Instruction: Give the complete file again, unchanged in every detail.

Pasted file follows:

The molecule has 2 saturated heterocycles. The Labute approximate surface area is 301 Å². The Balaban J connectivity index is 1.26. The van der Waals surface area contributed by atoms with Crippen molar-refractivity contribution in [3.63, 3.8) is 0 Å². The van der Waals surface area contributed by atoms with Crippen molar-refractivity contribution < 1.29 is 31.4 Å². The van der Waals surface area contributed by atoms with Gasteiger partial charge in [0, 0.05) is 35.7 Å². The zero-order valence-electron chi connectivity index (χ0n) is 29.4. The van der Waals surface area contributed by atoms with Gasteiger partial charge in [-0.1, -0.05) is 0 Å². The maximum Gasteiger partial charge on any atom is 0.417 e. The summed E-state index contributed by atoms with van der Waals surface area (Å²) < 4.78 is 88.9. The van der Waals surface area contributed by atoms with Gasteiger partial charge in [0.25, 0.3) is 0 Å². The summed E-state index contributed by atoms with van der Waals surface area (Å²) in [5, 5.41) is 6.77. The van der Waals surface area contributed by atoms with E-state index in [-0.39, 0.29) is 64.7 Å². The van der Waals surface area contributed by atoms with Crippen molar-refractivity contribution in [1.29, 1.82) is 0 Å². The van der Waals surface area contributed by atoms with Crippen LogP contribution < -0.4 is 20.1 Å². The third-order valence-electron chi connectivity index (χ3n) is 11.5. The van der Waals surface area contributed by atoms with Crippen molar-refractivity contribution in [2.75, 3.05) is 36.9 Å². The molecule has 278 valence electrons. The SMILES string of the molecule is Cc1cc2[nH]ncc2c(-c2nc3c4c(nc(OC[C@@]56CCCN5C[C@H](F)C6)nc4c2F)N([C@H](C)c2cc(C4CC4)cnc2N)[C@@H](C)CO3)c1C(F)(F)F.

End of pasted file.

The molecule has 2 saturated heterocycles. The Labute approximate surface area is 301 Å². The Balaban J connectivity index is 1.26. The van der Waals surface area contributed by atoms with Crippen molar-refractivity contribution in [3.63, 3.8) is 0 Å². The van der Waals surface area contributed by atoms with Crippen molar-refractivity contribution < 1.29 is 31.4 Å². The van der Waals surface area contributed by atoms with Gasteiger partial charge in [0, 0.05) is 35.7 Å². The zero-order valence-electron chi connectivity index (χ0n) is 29.4. The van der Waals surface area contributed by atoms with Gasteiger partial charge in [-0.1, -0.05) is 0 Å². The maximum Gasteiger partial charge on any atom is 0.417 e. The summed E-state index contributed by atoms with van der Waals surface area (Å²) < 4.78 is 88.9. The van der Waals surface area contributed by atoms with Gasteiger partial charge in [0.25, 0.3) is 0 Å². The summed E-state index contributed by atoms with van der Waals surface area (Å²) in [5, 5.41) is 6.77. The van der Waals surface area contributed by atoms with E-state index in [-0.39, 0.29) is 64.7 Å². The van der Waals surface area contributed by atoms with Crippen molar-refractivity contribution in [1.29, 1.82) is 0 Å². The van der Waals surface area contributed by atoms with Crippen LogP contribution < -0.4 is 20.1 Å². The third-order valence-electron chi connectivity index (χ3n) is 11.5. The van der Waals surface area contributed by atoms with Crippen molar-refractivity contribution in [2.75, 3.05) is 36.9 Å². The molecule has 278 valence electrons. The SMILES string of the molecule is Cc1cc2[nH]ncc2c(-c2nc3c4c(nc(OC[C@@]56CCCN5C[C@H](F)C6)nc4c2F)N([C@H](C)c2cc(C4CC4)cnc2N)[C@@H](C)CO3)c1C(F)(F)F.